6. I think a proficiency rating system for different combat roles and aircraft would be good. Something like a bronze, silver and gold for A-A, A-G and for various aircraft would help people track their progression in the game as well as help instructors with what topics to cover.
  7. Jeffu

    Server Down?

    Server restarted, still day 5. I'll let Semler make his campaign changes and reset it to day 1 whenever he has time.
  8. Jeffu

    Let's fly

    New version came out in April: https://www.benchmarksims.org/forum/showthread.php?35505-Falcon-BMS-4-34-Full-Installer
  9. Jeffu

    Let's fly

    What exactly do you guys need from a guide? I made a stripped down ramp start video in 4.33 a few years ago but never made it public. It covers the basics of starting the jet and powering up the systems as well as radio basics. It needs revision, doing the throttle movement part in 4.34 will lead to engine failure on startup. In 4.34 it needs to be kept stationary until the throttle detent is clicked.
  10. Jeffu

    Let's fly

    Hello, I've been flying in the FO event as well. I'll have to try and hop on with you guys.
  11. Click the Comm Plan button and read the briefing. Ground control is UHF 2, Tower is UHF 3, Approach/Departure is UHF 4, AWACS is UHF 6, AI flight members are on VHF 15.
  12. I think all controls from 4.33 are still present. The main issue is that there are older legacy callbacks pre-4.33 that have been removed in 4.34 and this could cause issues with the game.
  13. You can transfer the keyfile, but you will need to set almost everything else up from scratch.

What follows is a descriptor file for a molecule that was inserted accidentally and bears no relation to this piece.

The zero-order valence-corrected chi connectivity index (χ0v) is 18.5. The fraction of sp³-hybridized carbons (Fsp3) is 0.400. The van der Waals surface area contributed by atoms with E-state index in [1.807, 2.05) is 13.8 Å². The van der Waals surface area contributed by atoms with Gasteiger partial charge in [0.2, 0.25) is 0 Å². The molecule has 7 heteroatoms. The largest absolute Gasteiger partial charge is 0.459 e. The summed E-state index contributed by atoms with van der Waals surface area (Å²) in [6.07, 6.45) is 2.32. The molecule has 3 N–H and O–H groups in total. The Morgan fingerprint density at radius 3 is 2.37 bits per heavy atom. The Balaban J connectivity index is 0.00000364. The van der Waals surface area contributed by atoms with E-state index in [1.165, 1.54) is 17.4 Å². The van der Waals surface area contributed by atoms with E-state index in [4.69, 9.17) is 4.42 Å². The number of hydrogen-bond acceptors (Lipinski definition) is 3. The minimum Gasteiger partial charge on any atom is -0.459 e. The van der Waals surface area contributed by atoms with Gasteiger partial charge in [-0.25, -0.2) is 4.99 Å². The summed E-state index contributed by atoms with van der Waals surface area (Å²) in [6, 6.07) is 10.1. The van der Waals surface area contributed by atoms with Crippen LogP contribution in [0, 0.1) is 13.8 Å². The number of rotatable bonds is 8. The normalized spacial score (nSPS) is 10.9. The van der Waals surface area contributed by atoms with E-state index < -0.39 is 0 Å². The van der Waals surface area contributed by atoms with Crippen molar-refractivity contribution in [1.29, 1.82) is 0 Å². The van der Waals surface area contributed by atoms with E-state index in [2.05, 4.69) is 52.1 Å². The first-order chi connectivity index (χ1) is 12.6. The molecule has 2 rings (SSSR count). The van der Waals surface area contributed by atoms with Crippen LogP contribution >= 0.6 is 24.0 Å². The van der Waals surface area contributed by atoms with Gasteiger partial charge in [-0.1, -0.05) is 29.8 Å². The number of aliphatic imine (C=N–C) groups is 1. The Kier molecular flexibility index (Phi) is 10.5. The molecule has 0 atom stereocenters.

14. Airbases, Datalink changes, IFF and more. Airbase operations An expected update, airbases now have dedicated ground, tower, and arrival/departure frequencies and menus. Airbases now handle traffic differently, both on the ground and in the air. Airbase ground control will issue better taxi instructions, and will hand you off to the tower frequency when you reach the runway. This is all handled automatically through the briefing process, using the data cartridge to assign each frequency to a predetermined preset, which you can view in the briefing window in brackets. From the manual: "#2, #3, #4 for communicating with the home airbase as you fly out #5, #6 for communicating in flight on the tactical net with AWACS for instance (with #13 if doing an AAR) #4, #3, #2 for communicating with the home airbase ATC upon your return." In addition to the chocks holding the aircraft in place, there is also an EPU ground safety pin that must be pulled before takeoff in the ground control menu. Once you take off, you will be handed off to the departure frequency where you inform them of your flights airborne status and receive departure instructions. Engine temperatures The engine starting procedure can now fail due to pilot error. Moving the throttle out off the cutoff position before the engine reaches 25% RPM will cause a hot start condition with engine temperatures exceeding ~700C, requiring the engine to be shut off and allowed to cool. To cool off the engine, you can return the throttle below idle cutoff and leave the JFS running. There is also a chance that this may happen randomly, so you need to keep an eye on engine temperatures during startup. The JFS can run for 4 minutes before overheating and 8 minutes before failing. It can now be recharged by the ground crew. Engine Oil Engine oil pressure can fail to rise high enough to run the engine. If the HYD/OIL stays illuminated and the oil pressure stays below 15 psi then the engine must be shut down and allowed to cool before attempting to restart. IFF has now been added IFF is meant to determine friendly or bogey status, and has two separate parts: an interrogator that asks for IFF codes from airborne contacts, and a transponder that responds to requests from other aircraft. TL;DR Leave the knob on Norm when in flight. IFF requests are made using TMS Left when the FCR is selected. You can change mode requests on the left side of the FCR near the bottom. Options are M1, M2, M3, M4 and M+ (which requests all 4). The most useful modes will be M1 and M4. Correct responses will be green circles, incorrect responses will be yellow squares. Incorrect responses do not mean that a contact is an enemy. IFF codes will change over time. Your transponder will take care of this on its own, but to make sure you interrogate for the latest codes make sure you go to the INTG page in the DED (LIST -> RCL) and hit 9 so that the DCPL in the bottom right changes to ALL. This will couple the interrogator to your transponder. Manual time for nerds: M1 is assigned to a team. All the allies share the same code, which is changed every hour as stated in the TIME events. M2 is specific to each aircraft. All aircraft have a different M2 code, which does not change. M3 is specific to each aircraft as well but (unlike M2) rotates every hour. M4 is always assigned per team and the encryption key rotates every 24 hours. If a contact responds to interrogation correctly then a green circle with the requested mode will appear in the contacts location on the FCR and HSD. The contact does not have to be visible on radar to respond. Note that some modes listed above are per team, and others are per aircraft. A contact that you interrogate will not respond correctly to M2 or M3 requests unless you tell your interrogator to look for the response from that specific aircraft. This means that a friendly aircraft might respond to M1 and M4 requests correctly, but not M2 or M3. IFF codes change over time, you can see the full details in your briefing screen, but long story short is you don't have to worry about it: Luckily you do not have to manually input all these settings in the jet; your DTC is pre-programmed with all the briefed settings. Therefore if you do not change any IFF settings manually, the time and position criteria will be defined as per the brief and the IFF settings will change accordingly. All you have to do is turn the IFF MASTER knob to STBY at ramp and turn it to NORM upon taking off. Datalink changes mean scrubs need to git gud The -34 includes the following line in section 1.5.2: Note: IDM operates over VHF or UHF radio, so you cannot transmit on VHF or UHF and send/receive data link transmissions over the same radio at the same time. This means that you cannot rely on the continuous datalink mode available on the FCR page to do everything for you if you want to use the radio, and you will have to request datalink info manually with Comms Left. The manual says: Once powered up, LIST → ENTR will select the A-G DL page. There are now 4 selectable options on this page: COMM (UHF/VHF): this option toggles which radio A-G datalink messages will be transmitted over. Note: everyone must be on the same frequency, whichever radio is used. By default VHF is used for A-G datalink, with UHF used for A-A (INTRAFLIGHT) datalink messages. This can be toggled by moving the * * asterisks around VHF/UHF using the DCS switch and pressing a number key 1-9 on the ICP. Note: while humans can use any radio/frequency, AI are always on UHF TACTICAL (UHF PRESET 6 by default). More to come.